Unlike the 90s, god-games today are few and far between. There are those leaning toward city building, and then others leaning toward taking care of followers; but very few manage to find a beautiful and perfect balance of the two. Every now and then a title comes out, defining what it means to be a god-game. These games tend to take the best of what came before, and attempt tp adapt it into something wholly new and different. One such title is Fata Deum, a god-game taking the god part of these titles literally, and applies it to an open world filled with non-playable characters ripe for manipulation. It emphasises playing god in ways utilising faith and devotion more so than direct interaction, and it is quite refreshing to see at least in the short time spent via developer access to a Fata Deum preview.
Fata Deum started life as a Kickaster success. Raising a whopping €59,258 from a humble ask of just €40,000. For this reason alone, the game may already be the radar of many gamers. However, it also stands to reason why some might be worried. The god-game genre has been soured by more recent titles. Fortunately, anyone on the fence about Fata Deum need not worry, as developer 42 Bits Entertainment are releasing a limited-run free-to-play demo for everyone to try out. Courtesy of 42 Bits, we gained early access to a Fata Deum preview build in order to give our readers the down-low on what to expect and if the game might be worth your time once it releases.
Choose how you want to rule
Players who love to build great armies, and conquer lands with brute force, can do so here. Similarly, players who would much rather grow settlements and families, and have a prospering utopia, can do so as well. Players can build as many military barracks, watchtowers, and more to strengthen their cities and villages, or alternatively fertilise lands and build farms, schools, and libraries to further make those big brains work! Similarly, the game also allows players to migrate settlers who already believe in them to other villages in an effort to combat those who continuously lose faith; or do it the hard way by spending mana points and using godly powers. Choice plays a big part in how Fata Deum works.
Hearkens back to the classics
God-games, more often than not, only go one of two ways: build up an empire and crush all who stand in the way, or open merry trade routes and kill all enemies with kindness. Thanks to the Fata Deum preview, it was revealed how players can opt for an entirely different kind of rule. While armies exist and little soldiers tend to run off to loot and pillage, another way of play is to passively earn the love (or fear) of those gamers wish to subjugate. Godly powers are quickly awarded to players and they are worth being used. By tapping a single button, so-called “good” powers turn into “bad” ones, and by means of using both types; players can ultimately rule over the world. It is quite an interesting premise, and one that hearkens back to games of old, like the legendary Black & White.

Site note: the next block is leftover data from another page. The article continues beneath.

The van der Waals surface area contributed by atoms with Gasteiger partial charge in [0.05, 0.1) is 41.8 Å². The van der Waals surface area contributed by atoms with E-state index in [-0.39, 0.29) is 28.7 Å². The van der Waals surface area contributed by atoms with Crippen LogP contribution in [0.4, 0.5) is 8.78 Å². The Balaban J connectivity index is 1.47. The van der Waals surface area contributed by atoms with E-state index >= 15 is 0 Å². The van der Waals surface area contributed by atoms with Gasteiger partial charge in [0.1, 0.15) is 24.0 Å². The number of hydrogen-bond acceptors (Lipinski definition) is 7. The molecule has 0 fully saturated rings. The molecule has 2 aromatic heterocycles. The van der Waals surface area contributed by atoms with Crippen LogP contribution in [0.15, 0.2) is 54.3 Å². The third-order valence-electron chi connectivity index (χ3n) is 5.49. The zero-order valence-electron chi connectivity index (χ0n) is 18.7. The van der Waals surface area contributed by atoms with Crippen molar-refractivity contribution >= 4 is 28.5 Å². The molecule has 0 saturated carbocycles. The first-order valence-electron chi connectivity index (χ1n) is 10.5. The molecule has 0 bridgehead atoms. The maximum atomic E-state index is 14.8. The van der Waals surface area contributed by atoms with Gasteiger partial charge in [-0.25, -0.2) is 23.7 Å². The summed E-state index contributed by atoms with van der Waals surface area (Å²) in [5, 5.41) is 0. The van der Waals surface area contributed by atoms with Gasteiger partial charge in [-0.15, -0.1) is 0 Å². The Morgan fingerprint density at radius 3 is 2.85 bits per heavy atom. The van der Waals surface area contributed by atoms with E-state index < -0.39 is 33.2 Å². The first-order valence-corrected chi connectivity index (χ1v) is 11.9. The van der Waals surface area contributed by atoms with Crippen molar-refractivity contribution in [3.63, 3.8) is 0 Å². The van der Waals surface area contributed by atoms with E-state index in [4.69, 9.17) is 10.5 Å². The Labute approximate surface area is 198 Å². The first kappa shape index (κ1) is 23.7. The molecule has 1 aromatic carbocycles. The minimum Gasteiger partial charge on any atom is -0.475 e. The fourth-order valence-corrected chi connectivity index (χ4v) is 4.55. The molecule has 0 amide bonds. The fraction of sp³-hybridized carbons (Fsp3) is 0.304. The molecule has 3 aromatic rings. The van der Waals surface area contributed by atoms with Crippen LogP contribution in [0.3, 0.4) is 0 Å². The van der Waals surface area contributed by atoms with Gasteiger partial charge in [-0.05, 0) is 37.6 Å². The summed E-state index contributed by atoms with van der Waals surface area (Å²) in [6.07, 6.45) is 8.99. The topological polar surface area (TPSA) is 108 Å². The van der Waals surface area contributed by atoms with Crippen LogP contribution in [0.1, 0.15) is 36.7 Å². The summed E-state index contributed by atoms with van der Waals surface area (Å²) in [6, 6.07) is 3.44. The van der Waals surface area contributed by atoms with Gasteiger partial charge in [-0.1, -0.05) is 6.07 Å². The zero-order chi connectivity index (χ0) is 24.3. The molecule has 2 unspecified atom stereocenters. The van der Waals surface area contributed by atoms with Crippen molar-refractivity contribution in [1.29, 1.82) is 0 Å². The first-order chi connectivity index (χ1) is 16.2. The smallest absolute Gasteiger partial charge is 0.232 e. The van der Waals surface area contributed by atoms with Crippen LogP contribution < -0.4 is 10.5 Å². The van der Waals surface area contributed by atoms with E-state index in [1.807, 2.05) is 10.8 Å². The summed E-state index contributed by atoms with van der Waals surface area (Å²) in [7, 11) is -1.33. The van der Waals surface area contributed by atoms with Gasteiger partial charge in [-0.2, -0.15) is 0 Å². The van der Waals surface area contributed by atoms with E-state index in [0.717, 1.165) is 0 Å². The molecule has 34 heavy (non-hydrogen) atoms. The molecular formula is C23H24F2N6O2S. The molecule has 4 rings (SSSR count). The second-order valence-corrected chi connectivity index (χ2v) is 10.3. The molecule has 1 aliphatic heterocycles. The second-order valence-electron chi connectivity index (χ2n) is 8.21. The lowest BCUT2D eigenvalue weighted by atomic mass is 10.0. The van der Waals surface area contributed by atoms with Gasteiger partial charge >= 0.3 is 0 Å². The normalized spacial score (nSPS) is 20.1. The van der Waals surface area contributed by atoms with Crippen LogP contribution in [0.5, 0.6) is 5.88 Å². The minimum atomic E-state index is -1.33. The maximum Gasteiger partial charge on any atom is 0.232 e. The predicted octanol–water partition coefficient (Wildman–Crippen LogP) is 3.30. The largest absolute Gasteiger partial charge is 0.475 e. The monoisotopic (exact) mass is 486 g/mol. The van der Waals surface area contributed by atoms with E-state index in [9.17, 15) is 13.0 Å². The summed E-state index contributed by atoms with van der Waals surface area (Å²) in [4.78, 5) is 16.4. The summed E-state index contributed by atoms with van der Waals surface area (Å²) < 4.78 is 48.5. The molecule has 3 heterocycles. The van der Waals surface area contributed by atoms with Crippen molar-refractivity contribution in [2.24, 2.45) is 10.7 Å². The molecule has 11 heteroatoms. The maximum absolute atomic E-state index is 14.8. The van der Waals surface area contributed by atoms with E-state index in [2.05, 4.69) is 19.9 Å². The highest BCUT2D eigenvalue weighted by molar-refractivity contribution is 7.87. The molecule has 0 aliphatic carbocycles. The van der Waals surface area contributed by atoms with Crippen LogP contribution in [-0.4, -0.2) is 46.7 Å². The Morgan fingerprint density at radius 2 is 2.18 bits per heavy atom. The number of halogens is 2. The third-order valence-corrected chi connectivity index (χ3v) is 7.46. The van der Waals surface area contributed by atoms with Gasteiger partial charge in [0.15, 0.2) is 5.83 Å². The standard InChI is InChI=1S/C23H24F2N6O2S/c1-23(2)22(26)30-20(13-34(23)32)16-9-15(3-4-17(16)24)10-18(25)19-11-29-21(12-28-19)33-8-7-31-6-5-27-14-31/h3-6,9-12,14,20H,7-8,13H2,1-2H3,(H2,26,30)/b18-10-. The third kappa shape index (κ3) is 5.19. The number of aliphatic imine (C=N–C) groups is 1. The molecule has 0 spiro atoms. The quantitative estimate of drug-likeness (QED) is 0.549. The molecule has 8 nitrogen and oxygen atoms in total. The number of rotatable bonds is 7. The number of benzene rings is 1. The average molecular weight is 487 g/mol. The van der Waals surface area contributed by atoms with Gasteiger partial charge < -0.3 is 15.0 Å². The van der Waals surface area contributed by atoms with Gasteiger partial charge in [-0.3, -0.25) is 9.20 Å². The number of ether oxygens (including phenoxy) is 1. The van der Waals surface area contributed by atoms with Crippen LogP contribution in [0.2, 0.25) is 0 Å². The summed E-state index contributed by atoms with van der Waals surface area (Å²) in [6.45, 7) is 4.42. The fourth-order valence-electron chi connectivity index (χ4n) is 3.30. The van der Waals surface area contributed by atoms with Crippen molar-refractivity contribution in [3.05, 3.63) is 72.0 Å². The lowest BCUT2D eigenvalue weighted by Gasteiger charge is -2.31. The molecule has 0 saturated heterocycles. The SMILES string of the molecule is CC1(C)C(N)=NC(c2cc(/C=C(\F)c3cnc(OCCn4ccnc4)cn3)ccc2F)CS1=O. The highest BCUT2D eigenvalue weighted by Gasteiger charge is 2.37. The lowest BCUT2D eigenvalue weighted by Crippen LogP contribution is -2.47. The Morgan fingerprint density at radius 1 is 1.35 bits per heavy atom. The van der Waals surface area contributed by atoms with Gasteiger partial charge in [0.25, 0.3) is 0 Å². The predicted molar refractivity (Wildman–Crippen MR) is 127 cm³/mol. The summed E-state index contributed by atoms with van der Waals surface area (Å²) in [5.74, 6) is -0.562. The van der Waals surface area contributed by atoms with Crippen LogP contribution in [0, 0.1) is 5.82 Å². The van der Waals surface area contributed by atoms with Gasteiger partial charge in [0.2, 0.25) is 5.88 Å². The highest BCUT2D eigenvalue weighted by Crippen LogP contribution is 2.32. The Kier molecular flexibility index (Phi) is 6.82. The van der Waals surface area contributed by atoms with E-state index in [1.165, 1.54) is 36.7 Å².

Become the ultimate god
The name of the game here is to rule over as many settlements as humanly [godly?] possible. This can be done by using powers, going at it passively, or even actively growing armies in order to conquer. Players can control their followers every single move by direct interaction, or alternatively leave them to their own devices thanks to the game’s autonomy settings. Interfering only comes down to aiding in resources, or setting settlements on the right development paths. Will players raise villages and cities, or bring civilization to ruin by destroying and oppressing all who refuse to follow? The Fata Deum preview offered enough to ensure the game will meet the playstyles of a myriad of gamers.
Fata Deum has a lot of potential, and the demo proves as much. While preview access was a little short (coming in at only six days of in-game time), it more than teases what the game will offer at launch. From taking control of cute little villagers and helping them on their path to righteousness, through to looting and pillaging villages; inspiring followers or instilling fear, and even actively taking part in village and city development, Fata Deum has it all.
Its focus on the background nuance of controlling followers, more so than its focus on direct city building, is a breath of fresh air as well. However, knowing how far these systems are bound to go can only be determined once the game launches. For now, anyone interested can pick up the time-limited Fata Deum demo during the next Steam Fest!